Dopers are cheaters. They take drugs to enhance their athletic abilities, giving themselves an unfair advantage. However, some argue we should allow athletes to dope. They claim if everyone dopes, no one athlete has an unfair advantage because everyone has the ability to enhance their performance. Though arguments made in favor of doping point toward creating a level playing field, there is concern about the impacts of performance-enhancing drugs on the health and well-being of athletes. There is significant research that suggests steroids and various performance-enhancing drugs are detrimental to the human body.

In an episode of SCI TV, Dr. Gary David, Associate Professor of Sociology at Bentley University, discusses doping in sports and addresses the suggestion by Torbjörn Tännsjö of the Boston Globe, to “let all athletes dope.”

Trickle-Down Effect

A major concern for allowing athletes to dope is the possibility of negative impacts on young athletes who often attempt to follow in the favorite star’s footsteps. Young athletes who dope are at a significantly greater risk of health issues that could potentially cut their athletic career short. Gary David explains his concerns as a trickle-down effect.

“If professional athletes are doping then that’s going to trickle-down to college athletics, high school athletics and invariably it is going to end up in youth athletics.”

There is no single answer or solution to doping, but David suggests that we look at sports as a whole and understand how legal doping would impact all levels of athletes. We need to understand the impacts on the  He also points out that there are countless arguments made at all levels of sport that doping is “counterproductive to their overall wellbeing.”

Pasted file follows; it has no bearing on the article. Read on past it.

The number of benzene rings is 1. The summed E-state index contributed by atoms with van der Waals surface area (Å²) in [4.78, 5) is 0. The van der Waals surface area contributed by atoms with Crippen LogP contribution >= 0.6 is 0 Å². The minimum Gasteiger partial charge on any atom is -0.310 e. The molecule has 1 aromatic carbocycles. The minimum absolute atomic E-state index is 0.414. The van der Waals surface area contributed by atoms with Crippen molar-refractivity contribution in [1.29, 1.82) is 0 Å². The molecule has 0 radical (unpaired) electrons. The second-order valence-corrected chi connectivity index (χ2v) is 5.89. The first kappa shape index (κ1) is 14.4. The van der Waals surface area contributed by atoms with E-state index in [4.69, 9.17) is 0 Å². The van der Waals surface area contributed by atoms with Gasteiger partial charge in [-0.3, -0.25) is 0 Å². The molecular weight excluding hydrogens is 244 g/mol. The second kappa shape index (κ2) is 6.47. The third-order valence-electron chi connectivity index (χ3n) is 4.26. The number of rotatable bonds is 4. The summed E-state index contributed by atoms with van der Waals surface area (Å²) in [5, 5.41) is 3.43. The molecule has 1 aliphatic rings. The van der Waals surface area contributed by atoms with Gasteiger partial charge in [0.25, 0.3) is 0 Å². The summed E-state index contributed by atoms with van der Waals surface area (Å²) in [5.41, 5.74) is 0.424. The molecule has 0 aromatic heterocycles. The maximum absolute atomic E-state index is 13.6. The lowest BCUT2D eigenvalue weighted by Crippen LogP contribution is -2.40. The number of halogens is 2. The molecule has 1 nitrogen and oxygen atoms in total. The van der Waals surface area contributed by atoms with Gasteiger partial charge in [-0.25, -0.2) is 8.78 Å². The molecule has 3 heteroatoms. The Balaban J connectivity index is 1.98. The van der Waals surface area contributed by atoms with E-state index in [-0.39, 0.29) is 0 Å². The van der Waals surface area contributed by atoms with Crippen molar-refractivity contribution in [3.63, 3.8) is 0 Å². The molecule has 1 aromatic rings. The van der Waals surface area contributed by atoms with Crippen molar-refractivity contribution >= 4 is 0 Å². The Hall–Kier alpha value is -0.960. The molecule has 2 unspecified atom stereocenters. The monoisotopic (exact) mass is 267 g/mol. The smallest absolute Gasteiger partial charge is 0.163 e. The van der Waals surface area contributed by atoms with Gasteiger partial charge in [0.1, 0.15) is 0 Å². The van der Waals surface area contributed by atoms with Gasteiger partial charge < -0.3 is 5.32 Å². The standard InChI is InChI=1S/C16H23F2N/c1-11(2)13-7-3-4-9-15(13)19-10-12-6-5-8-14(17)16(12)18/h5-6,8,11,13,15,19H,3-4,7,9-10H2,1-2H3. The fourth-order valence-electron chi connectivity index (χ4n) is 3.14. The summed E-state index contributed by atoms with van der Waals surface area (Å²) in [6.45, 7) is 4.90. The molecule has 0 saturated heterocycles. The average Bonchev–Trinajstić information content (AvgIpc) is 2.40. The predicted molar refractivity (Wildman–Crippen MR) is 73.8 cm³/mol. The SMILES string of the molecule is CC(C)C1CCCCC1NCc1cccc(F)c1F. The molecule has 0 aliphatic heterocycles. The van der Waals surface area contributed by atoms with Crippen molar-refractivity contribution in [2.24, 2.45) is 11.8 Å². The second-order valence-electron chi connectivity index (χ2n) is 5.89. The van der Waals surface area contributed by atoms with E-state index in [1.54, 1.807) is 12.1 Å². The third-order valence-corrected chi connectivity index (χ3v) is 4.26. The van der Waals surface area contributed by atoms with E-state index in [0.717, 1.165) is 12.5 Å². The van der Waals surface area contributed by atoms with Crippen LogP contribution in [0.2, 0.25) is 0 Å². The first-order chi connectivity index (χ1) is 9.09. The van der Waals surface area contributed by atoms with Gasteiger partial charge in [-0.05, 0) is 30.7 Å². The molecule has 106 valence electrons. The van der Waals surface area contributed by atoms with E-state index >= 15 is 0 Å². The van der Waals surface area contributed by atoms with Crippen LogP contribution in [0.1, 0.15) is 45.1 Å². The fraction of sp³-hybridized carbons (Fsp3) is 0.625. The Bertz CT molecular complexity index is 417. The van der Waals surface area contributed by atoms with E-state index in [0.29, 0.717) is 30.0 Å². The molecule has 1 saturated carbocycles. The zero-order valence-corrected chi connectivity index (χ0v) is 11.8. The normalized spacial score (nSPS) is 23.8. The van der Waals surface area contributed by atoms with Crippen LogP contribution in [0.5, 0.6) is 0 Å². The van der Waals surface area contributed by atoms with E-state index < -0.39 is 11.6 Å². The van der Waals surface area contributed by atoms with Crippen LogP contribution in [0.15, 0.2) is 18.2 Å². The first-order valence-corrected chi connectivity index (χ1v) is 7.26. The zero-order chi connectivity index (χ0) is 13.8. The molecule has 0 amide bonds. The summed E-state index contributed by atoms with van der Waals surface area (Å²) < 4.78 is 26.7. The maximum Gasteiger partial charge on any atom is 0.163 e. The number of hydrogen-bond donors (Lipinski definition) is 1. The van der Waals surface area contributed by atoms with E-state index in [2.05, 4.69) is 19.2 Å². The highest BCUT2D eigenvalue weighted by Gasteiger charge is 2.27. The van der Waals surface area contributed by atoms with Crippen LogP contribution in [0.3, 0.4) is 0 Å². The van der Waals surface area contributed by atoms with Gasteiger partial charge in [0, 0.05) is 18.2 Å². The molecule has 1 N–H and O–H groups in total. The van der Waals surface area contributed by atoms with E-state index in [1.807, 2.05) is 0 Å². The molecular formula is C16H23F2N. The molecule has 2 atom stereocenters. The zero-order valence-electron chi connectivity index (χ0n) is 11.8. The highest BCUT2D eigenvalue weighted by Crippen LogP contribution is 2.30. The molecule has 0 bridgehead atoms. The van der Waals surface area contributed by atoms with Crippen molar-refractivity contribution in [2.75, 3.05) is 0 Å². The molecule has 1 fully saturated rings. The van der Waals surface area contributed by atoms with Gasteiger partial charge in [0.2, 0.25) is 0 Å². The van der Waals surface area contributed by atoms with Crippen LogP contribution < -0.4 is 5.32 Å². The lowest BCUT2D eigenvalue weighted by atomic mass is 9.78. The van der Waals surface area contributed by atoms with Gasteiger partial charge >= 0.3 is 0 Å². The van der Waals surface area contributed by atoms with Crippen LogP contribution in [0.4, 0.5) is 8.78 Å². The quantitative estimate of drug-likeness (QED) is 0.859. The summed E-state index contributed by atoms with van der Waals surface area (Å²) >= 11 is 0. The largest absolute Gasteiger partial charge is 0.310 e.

Changing Values?

Joshua Gordon, host of SCI TV presents two important questions: Are we shifting what we value in sports? Or are we in love with innovation and the idea that we can think our way through how to advance the body?

Society needs to have an open discussion and determine what we value most about sports. David restructures the questions we need to ask by shifting focus from the innovation of performance enhancing drugs to the purpose of sport.

“Is it the winning and winning at all costs, which is really a part of American culture? Or is it the struggle of excellence no matter what the person’s innate ability is?”

Gary concludes by suggesting that if we value winning at all costs then praising that mentality “undermines the very value system that sports is supposed to have.”

Level Playing Field

It is debatable whether current bans on doping create a level playing field, as there are many athletes who break rules in an effort to gain an advantage.

SCI TV co-host, Ken Pendleton explains “there needs to be a much more open-minded discussion about these distinctions, what should be banned, what shouldn’t be banned, and at what levels?” Pendleton.

“There is a reason that rules exist in the first place,” David said. Rules exist in all aspects of society to maintain order and a level playing field. Before allowing athletes to dope there are many unanswered questions that must be addressed to ensure that all levels of athletics focus on health, fitness, and a level playing field for all athletes.